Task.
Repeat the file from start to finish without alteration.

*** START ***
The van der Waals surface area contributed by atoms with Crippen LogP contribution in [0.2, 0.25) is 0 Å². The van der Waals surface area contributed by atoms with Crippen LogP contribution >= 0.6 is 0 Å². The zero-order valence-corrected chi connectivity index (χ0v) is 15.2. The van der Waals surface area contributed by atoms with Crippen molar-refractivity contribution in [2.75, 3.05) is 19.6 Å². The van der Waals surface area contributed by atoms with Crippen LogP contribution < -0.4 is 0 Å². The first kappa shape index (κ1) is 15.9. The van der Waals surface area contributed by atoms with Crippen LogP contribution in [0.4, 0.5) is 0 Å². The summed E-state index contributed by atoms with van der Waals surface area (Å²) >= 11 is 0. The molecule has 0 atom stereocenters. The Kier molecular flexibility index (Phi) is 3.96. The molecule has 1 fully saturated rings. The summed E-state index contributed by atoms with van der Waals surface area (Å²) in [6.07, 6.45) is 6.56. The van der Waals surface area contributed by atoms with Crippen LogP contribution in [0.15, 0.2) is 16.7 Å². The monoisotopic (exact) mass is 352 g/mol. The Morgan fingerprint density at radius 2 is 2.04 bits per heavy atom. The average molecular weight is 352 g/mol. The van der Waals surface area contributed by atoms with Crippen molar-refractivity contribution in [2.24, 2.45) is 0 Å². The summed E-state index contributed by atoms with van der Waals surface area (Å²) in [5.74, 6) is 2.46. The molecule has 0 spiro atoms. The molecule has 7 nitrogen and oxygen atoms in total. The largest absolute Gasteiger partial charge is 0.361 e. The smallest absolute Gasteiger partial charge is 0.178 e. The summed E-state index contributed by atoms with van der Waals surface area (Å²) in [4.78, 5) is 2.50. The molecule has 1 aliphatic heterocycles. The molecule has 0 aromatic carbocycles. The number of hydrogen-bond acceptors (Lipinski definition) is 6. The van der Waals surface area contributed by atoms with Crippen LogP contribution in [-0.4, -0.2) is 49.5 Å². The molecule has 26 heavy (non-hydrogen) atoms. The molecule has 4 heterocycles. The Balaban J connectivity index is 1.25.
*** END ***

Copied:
The van der Waals surface area contributed by atoms with Crippen LogP contribution in [0.2, 0.25) is 0 Å². The van der Waals surface area contributed by atoms with Crippen LogP contribution >= 0.6 is 0 Å². The zero-order valence-corrected chi connectivity index (χ0v) is 15.2. The van der Waals surface area contributed by atoms with Crippen molar-refractivity contribution in [2.75, 3.05) is 19.6 Å². The van der Waals surface area contributed by atoms with Crippen LogP contribution < -0.4 is 0 Å². The first kappa shape index (κ1) is 15.9. The van der Waals surface area contributed by atoms with Crippen LogP contribution in [0.4, 0.5) is 0 Å². The summed E-state index contributed by atoms with van der Waals surface area (Å²) >= 11 is 0. The molecule has 0 atom stereocenters. The Kier molecular flexibility index (Phi) is 3.96. The molecule has 1 fully saturated rings. The summed E-state index contributed by atoms with van der Waals surface area (Å²) in [6.07, 6.45) is 6.56. The van der Waals surface area contributed by atoms with Crippen LogP contribution in [0.15, 0.2) is 16.7 Å². The monoisotopic (exact) mass is 352 g/mol. The Morgan fingerprint density at radius 2 is 2.04 bits per heavy atom. The average molecular weight is 352 g/mol. The van der Waals surface area contributed by atoms with Crippen molar-refractivity contribution in [2.24, 2.45) is 0 Å². The summed E-state index contributed by atoms with van der Waals surface area (Å²) in [5.74, 6) is 2.46. The molecule has 0 spiro atoms. The molecule has 7 nitrogen and oxygen atoms in total. The largest absolute Gasteiger partial charge is 0.361 e. The smallest absolute Gasteiger partial charge is 0.178 e. The summed E-state index contributed by atoms with van der Waals surface area (Å²) in [4.78, 5) is 2.50. The molecule has 1 aliphatic heterocycles. The molecule has 0 aromatic carbocycles. The number of hydrogen-bond acceptors (Lipinski definition) is 6. The van der Waals surface area contributed by atoms with Crippen LogP contribution in [-0.4, -0.2) is 49.5 Å². The molecule has 26 heavy (non-hydrogen) atoms. The molecule has 4 heterocycles. The Balaban J connectivity index is 1.25.